Milton Friedman, the late economist, was once asked what the best investments were. He said "Buy things that you enjoy. If the go up in value, you get monetary return. If they don't appreciate, you still enjoyed owning it. Can you think of a better description of a nice gun?


I lost a little money on only one firearm, a 6.5 Sweedish Mouser, because I ruined the stock and had to build another. However, all the guns I have owned and traded or sold have made a little money.
There are some I own now that have appreciated considerably, that are not for sale at any price. Most that fall into that catagory were plain jane guns at purchase, and were discontinued. An example; Ruger Blackhawk flat top .357, $50 in '64(used,as new). Purchased because a hound driven bear tried to clinb into my boat with me. Last month was offered $2200 for it,but I didn't sell. An old LC Smith 12ga.sxs that I can shoot very accurately, payed $75 worth $1500. A mod.94 Win. 30/30 made in 1953,with the box it was shipped from the factory in, still looks like new, though I have shot it many many times, payed $35, turned down $750, still have it, will when I die.
I own a Rem. custom shop 700, with the most beautiful wood stock I have ever seen on a factory rifle, not for sale at any price, consistantly shoots under moa. Am I gloating? No, but What I am saying is, as stated above, this is what I wanted, this is what I enjoy, I never disfurnished my family for any purchase of gun, or gun related object, and my safe and loading room are stuffed full.

Milton  Burton

Glad to see somebody say something nice about Jackson's Custonm Guns, althought it's in Turnertown, not Turner Town. It's out of business because Doug Jackson, the second generation passed away several years ago. He was my gunsmith and friend for many years, and I am glad to see him remembered. Aside from being a fine craftsman, he was an all-around fine guy. Much missed among shooters in our area.


And let's not forget what current laws can do to gun values, when the "assault" weapon bill went into effect I saw the value of my stamped out by the billions AK go from $100 to somewhere in the $500 to $750 range overnight. And the $75 SKS went over $300, at least locally. I recently bought a couple of handguns and was shocked to see the price jump over 10 years time, used 1911A1, almost $500, used to be 150-200 used. And a 44 Mag SS Revolver, also $500 range, last one I bought was a used 10" barreled Dan Wesson I bought about 15 years ago for $179.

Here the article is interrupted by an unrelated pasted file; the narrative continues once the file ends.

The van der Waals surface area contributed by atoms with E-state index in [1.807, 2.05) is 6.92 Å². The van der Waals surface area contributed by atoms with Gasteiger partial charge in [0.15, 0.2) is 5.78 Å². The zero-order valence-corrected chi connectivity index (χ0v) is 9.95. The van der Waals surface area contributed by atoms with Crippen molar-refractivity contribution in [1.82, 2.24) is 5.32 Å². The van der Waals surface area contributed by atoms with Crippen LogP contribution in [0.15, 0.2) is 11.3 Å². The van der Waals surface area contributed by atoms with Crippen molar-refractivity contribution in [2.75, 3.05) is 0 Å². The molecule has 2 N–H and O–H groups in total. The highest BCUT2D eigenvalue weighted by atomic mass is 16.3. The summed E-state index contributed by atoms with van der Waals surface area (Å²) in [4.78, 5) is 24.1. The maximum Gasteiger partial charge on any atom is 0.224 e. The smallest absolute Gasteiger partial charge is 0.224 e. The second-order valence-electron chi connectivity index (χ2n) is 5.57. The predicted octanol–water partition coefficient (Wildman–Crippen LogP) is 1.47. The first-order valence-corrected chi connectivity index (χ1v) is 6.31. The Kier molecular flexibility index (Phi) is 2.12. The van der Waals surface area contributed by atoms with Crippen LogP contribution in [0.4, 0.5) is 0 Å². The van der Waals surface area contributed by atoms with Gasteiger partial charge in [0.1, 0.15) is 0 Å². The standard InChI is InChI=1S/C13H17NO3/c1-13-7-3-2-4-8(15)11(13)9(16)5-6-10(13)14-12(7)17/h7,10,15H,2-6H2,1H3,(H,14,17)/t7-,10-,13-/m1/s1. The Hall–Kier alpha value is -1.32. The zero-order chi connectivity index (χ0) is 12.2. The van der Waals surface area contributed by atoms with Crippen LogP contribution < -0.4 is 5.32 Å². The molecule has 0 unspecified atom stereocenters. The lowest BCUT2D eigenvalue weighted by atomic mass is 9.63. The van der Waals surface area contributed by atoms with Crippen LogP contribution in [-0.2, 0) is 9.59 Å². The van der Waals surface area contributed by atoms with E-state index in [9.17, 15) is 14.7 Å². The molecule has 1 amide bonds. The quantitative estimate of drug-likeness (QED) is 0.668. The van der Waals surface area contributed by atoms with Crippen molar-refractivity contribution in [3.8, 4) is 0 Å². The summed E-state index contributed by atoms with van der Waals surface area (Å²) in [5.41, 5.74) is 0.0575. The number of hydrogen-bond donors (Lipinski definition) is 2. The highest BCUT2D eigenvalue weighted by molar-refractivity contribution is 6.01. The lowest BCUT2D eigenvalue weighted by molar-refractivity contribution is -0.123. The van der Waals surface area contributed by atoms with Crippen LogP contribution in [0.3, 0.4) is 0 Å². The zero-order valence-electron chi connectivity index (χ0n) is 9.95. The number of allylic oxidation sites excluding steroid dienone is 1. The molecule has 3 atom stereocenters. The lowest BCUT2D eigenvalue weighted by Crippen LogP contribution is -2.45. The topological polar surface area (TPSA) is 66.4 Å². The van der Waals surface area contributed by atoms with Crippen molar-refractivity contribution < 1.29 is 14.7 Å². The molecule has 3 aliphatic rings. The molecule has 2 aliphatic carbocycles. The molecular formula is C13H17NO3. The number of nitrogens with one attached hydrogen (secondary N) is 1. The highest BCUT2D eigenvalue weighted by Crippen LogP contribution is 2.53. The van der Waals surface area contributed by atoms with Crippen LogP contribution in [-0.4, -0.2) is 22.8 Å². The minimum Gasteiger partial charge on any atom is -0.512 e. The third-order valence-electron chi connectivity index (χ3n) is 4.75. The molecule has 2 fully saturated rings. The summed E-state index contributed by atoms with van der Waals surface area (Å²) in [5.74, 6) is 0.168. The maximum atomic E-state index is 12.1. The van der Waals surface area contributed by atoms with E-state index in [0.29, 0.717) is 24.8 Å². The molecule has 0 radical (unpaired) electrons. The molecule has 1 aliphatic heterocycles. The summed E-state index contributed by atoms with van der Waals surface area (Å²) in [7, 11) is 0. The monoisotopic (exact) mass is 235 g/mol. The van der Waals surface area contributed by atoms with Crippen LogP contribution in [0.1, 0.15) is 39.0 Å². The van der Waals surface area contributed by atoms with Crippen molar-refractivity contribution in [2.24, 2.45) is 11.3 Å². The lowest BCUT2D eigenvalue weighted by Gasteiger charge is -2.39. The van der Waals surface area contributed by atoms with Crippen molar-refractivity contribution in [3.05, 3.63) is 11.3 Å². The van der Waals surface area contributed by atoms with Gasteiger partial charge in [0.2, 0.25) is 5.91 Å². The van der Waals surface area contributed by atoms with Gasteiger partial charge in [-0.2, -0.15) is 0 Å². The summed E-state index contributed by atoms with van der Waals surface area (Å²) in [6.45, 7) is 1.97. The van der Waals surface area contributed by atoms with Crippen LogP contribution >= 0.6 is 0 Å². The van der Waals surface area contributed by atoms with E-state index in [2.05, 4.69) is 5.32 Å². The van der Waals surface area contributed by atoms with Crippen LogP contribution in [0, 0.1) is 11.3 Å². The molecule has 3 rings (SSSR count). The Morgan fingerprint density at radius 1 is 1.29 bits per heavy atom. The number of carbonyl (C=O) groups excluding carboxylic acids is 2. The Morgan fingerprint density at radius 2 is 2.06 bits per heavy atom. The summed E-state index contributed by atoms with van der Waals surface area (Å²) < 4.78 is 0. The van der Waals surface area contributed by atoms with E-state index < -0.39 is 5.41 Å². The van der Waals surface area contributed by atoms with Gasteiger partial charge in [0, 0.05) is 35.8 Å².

Anyone got a time machine?


If you get the right amount of primer in the pan there is no real delay firing flintlocks, I always used FFF for main charge and primer, just sprinkle enough to barely cover the flash pan and it is dang near instant ignition as long a your flint makes a good spark. I used natural flint for practice and German Cut Flints for hunting, whooo boy do those things ever give a good shower of sparks when fresh!
I have got to get another flintlock one of these days, I miss it!


Blue steel and walnut will always capture my heart. You forgot to mention Dave, that considering who the rifle/shotgun belonged to can drive the price up. Having one of Uncle Bob's shotguns makes it more valuable to some of the shotgun looneys I know.

Del in KS

Jim in MO

The Sharps is a 12 pound falling block single shot in 45-70. The gun in Quigly was a Shiloh Sharps. My gun is slightly different from the movie gun which had plain wood. That movie made demand go way up and I had to wait 5 years for mine.
The Flintlock I mentioned is a muzzleloading longrifle with a long graceful barrel. It tapers down to 4" from the muzzle then flairs slightly out to the end. It really appeals to the eye, is well balanced and only weighs 6.5 pounds. Both gunstocks are loaded with figure.
The Sharps has American Black walnut-looks like stump wood the other is curly maple with a dark stain that really brings out the grain in the wood. Heck I'll Email you a pic so you can see for yourself.

Duck Creek Dick

Low Recoil:

You might read Rob's post a little more carefully. You assume that he is a wealthy gun snob, when it could very well be that he worked a second job and ate ramen noodles for the last six months just to afford that Mod. 12 28 gauge. One doesn't have to be rich (though it sure as hell helps) to have a refined taste in nice firearms. I have a beautiful Mannlicher Schoenauer carbine, a classic AE grade Fox and a 1946 Luscombe airplane in the hanger. I drive an 11-year old truck and live in a house I bought for $25,000 in 1989. After busting my tail working on a Bureau of Reclamation drill crew, I then made huge sums of money working retail sales for 12 years. Sound snobby to you? Can you understand Rob in a little different light now? All a matter of priorities,eh?

Duck Creek Dick


I've never looked at a firearm purchase as an "investment," though I own a few that cost more than my first car. And I never bought one in a hurry. I bought the guns I have because, for whatever reason, I liked them all. Maybe it was the feel. Maybe the look. Maybe the design and construction. But with each there is an aesthetic "something" that connected me and the firearm. Maybe someday I'll own a really fine custom-made rifle with an ornate stock and lots of fancy engraving, and maybe not, but I'll never begrudge anyone for owning such a piece, or look down upon the firearms I own. I sure like looking at all of them.